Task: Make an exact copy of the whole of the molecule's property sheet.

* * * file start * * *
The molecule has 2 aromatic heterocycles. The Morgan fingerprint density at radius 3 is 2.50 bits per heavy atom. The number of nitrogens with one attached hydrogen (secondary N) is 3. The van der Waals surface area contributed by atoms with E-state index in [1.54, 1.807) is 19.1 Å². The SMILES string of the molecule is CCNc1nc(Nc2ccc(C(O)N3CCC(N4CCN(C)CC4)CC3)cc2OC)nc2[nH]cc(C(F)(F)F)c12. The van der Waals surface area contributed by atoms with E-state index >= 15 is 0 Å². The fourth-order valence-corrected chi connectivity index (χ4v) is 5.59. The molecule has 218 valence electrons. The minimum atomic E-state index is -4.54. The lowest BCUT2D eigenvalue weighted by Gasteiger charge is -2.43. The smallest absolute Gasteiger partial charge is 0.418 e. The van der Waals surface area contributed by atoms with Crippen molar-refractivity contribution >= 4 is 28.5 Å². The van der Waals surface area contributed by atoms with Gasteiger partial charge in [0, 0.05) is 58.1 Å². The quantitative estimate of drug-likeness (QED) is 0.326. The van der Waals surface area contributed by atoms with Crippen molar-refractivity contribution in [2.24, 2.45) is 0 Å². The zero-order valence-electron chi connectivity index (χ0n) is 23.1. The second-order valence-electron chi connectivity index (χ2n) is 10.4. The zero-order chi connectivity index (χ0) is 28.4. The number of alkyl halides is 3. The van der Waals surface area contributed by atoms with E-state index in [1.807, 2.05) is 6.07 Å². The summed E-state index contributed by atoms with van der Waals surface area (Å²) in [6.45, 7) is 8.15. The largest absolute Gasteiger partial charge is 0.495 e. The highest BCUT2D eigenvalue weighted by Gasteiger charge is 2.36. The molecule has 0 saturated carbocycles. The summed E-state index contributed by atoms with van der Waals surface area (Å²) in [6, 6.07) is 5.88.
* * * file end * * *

The molecule has 2 aromatic heterocycles. The Morgan fingerprint density at radius 3 is 2.50 bits per heavy atom. The number of nitrogens with one attached hydrogen (secondary N) is 3. The van der Waals surface area contributed by atoms with E-state index in [1.54, 1.807) is 19.1 Å². The SMILES string of the molecule is CCNc1nc(Nc2ccc(C(O)N3CCC(N4CCN(C)CC4)CC3)cc2OC)nc2[nH]cc(C(F)(F)F)c12. The van der Waals surface area contributed by atoms with E-state index >= 15 is 0 Å². The fourth-order valence-corrected chi connectivity index (χ4v) is 5.59. The molecule has 218 valence electrons. The minimum atomic E-state index is -4.54. The lowest BCUT2D eigenvalue weighted by Gasteiger charge is -2.43. The smallest absolute Gasteiger partial charge is 0.418 e. The van der Waals surface area contributed by atoms with Crippen molar-refractivity contribution >= 4 is 28.5 Å². The van der Waals surface area contributed by atoms with Gasteiger partial charge in [0, 0.05) is 58.1 Å². The quantitative estimate of drug-likeness (QED) is 0.326. The van der Waals surface area contributed by atoms with Crippen molar-refractivity contribution in [2.24, 2.45) is 0 Å². The zero-order valence-electron chi connectivity index (χ0n) is 23.1. The second-order valence-electron chi connectivity index (χ2n) is 10.4. The zero-order chi connectivity index (χ0) is 28.4. The number of alkyl halides is 3. The van der Waals surface area contributed by atoms with E-state index in [1.807, 2.05) is 6.07 Å². The summed E-state index contributed by atoms with van der Waals surface area (Å²) in [6.45, 7) is 8.15. The largest absolute Gasteiger partial charge is 0.495 e. The highest BCUT2D eigenvalue weighted by Gasteiger charge is 2.36. The molecule has 0 saturated carbocycles. The summed E-state index contributed by atoms with van der Waals surface area (Å²) in [6, 6.07) is 5.88.